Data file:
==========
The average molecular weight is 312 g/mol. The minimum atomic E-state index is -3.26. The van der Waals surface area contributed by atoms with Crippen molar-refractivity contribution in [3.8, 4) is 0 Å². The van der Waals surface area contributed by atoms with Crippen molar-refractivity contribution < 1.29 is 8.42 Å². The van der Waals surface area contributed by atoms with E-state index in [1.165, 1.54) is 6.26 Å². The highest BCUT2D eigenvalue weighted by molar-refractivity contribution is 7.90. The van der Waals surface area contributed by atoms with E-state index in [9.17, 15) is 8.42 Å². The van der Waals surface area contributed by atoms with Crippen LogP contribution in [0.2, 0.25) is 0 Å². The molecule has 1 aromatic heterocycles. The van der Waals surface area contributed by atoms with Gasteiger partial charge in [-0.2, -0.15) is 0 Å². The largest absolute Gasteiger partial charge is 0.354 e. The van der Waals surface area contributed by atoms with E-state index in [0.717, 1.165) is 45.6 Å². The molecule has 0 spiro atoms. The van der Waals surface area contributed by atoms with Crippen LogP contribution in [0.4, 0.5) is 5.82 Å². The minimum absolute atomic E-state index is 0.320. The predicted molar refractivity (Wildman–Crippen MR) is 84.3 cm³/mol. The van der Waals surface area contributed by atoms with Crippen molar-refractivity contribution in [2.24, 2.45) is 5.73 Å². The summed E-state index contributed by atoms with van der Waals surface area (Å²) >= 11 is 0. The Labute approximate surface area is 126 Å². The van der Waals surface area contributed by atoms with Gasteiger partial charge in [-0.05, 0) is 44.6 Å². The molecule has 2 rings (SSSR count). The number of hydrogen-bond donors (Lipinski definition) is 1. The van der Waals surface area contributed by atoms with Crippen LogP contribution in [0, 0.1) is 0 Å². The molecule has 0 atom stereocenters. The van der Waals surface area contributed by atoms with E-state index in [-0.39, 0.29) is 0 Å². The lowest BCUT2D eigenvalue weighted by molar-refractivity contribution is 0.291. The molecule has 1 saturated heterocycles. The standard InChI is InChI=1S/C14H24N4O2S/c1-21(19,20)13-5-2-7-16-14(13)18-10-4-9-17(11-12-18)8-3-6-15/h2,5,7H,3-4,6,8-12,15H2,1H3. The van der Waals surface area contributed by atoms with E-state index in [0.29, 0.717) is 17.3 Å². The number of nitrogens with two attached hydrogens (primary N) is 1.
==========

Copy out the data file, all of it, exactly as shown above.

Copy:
The average molecular weight is 312 g/mol. The minimum atomic E-state index is -3.26. The van der Waals surface area contributed by atoms with Crippen molar-refractivity contribution in [3.8, 4) is 0 Å². The van der Waals surface area contributed by atoms with Crippen molar-refractivity contribution < 1.29 is 8.42 Å². The van der Waals surface area contributed by atoms with E-state index in [1.165, 1.54) is 6.26 Å². The highest BCUT2D eigenvalue weighted by molar-refractivity contribution is 7.90. The van der Waals surface area contributed by atoms with E-state index in [9.17, 15) is 8.42 Å². The van der Waals surface area contributed by atoms with Crippen LogP contribution in [0.2, 0.25) is 0 Å². The molecule has 1 aromatic heterocycles. The van der Waals surface area contributed by atoms with Gasteiger partial charge in [-0.2, -0.15) is 0 Å². The largest absolute Gasteiger partial charge is 0.354 e. The van der Waals surface area contributed by atoms with E-state index in [0.717, 1.165) is 45.6 Å². The molecule has 0 spiro atoms. The van der Waals surface area contributed by atoms with Crippen LogP contribution in [0.4, 0.5) is 5.82 Å². The minimum absolute atomic E-state index is 0.320. The predicted molar refractivity (Wildman–Crippen MR) is 84.3 cm³/mol. The van der Waals surface area contributed by atoms with Crippen molar-refractivity contribution in [2.24, 2.45) is 5.73 Å². The summed E-state index contributed by atoms with van der Waals surface area (Å²) >= 11 is 0. The Labute approximate surface area is 126 Å². The van der Waals surface area contributed by atoms with Gasteiger partial charge in [-0.05, 0) is 44.6 Å². The molecule has 2 rings (SSSR count). The number of hydrogen-bond donors (Lipinski definition) is 1. The van der Waals surface area contributed by atoms with Crippen LogP contribution in [0, 0.1) is 0 Å². The molecule has 0 atom stereocenters. The van der Waals surface area contributed by atoms with E-state index in [-0.39, 0.29) is 0 Å². The lowest BCUT2D eigenvalue weighted by molar-refractivity contribution is 0.291. The molecule has 1 saturated heterocycles. The standard InChI is InChI=1S/C14H24N4O2S/c1-21(19,20)13-5-2-7-16-14(13)18-10-4-9-17(11-12-18)8-3-6-15/h2,5,7H,3-4,6,8-12,15H2,1H3. The van der Waals surface area contributed by atoms with E-state index in [0.29, 0.717) is 17.3 Å². The number of nitrogens with two attached hydrogens (primary N) is 1.